Report your income
Your income statement
You can access your income statement from your employer through ATO online services in myGov. It should show as “tax ready” by 31 July.
As a tax agent, we can access your income statement for you, and we will do so when we commence your tax return on your behalf. It is always a good idea to have payslips or other records on hand to check the details that the ATO have received against what you have been given, so bring those with you if you have them.
The ATO prefills tax returns with various Australian Government payments, including JobSeeker and Newstart, by the end of July 2022.
Check that all required allowances and payments have been included in your tax return but don’t include amounts that are not taxable, such as tax-free government pensions and benefits.
For individuals, pandemic leave disaster payments are treated the same as your usual salary or wages. If you received a pandemic leave disaster payment, Services Australia will advise you of the amount received.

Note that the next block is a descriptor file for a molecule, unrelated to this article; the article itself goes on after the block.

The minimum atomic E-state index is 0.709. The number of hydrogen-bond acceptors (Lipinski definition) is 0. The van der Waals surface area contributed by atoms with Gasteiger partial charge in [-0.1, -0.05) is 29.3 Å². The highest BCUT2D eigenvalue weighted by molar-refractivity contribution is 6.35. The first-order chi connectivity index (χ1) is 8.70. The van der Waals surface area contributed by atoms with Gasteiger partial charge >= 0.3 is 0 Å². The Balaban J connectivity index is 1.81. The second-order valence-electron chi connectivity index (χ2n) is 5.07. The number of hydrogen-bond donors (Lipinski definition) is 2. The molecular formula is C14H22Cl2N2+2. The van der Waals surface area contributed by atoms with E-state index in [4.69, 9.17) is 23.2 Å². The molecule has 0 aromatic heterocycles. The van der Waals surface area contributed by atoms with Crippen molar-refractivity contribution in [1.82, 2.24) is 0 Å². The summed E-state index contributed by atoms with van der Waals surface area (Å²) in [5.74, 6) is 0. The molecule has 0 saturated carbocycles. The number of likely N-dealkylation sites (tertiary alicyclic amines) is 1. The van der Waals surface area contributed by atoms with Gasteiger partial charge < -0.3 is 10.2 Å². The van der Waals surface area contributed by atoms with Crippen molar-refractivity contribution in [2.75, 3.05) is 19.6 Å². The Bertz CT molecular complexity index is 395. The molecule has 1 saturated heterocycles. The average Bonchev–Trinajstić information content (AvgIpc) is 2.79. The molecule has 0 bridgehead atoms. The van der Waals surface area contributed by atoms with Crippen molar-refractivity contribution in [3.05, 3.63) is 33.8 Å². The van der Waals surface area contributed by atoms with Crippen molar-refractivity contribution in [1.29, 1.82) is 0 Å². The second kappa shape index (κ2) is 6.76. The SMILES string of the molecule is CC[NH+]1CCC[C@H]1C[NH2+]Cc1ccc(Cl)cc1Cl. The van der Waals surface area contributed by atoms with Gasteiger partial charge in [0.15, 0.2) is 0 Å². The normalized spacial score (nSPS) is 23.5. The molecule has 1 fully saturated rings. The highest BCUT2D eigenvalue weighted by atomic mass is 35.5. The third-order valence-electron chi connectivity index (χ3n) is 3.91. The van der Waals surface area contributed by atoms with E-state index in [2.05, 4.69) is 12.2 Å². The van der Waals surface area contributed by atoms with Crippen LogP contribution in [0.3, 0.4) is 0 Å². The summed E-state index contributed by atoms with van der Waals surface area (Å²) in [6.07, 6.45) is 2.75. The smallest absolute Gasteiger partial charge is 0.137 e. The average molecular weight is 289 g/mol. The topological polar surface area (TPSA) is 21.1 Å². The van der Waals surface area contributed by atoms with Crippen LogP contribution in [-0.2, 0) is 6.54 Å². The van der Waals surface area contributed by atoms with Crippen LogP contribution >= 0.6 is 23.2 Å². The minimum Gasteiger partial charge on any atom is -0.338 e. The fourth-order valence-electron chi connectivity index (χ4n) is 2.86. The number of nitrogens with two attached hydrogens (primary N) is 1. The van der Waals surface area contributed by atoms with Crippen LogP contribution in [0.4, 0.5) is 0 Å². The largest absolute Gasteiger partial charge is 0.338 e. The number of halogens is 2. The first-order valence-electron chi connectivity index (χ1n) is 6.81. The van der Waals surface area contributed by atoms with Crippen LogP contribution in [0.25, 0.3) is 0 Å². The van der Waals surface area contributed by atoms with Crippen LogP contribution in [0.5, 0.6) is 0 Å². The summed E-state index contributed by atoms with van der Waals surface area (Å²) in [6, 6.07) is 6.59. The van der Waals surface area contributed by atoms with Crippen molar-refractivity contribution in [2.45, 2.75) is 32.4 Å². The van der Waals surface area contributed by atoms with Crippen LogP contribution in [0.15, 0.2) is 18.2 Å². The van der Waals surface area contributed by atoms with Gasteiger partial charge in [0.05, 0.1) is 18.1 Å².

You should also check the tax treatment of disaster assistance payments, as this can vary between states, and types of payment. We can assist you with this process.
Contractors (i.e. sole traders) who received COVID-19 or disaster-related support may need to report and pay tax on those amounts. The ATO has published information on the tax treatment of various federal, state, territory and local government assistance packages.
Termination and redundancy payments
You need to include income protection, sickness or accident insurance, redundancy, and accrued leave payments in your tax return.
If you take leave, are temporarily stood down or lose your job and receive a related payment from your employer, different tax rules apply for the different payments.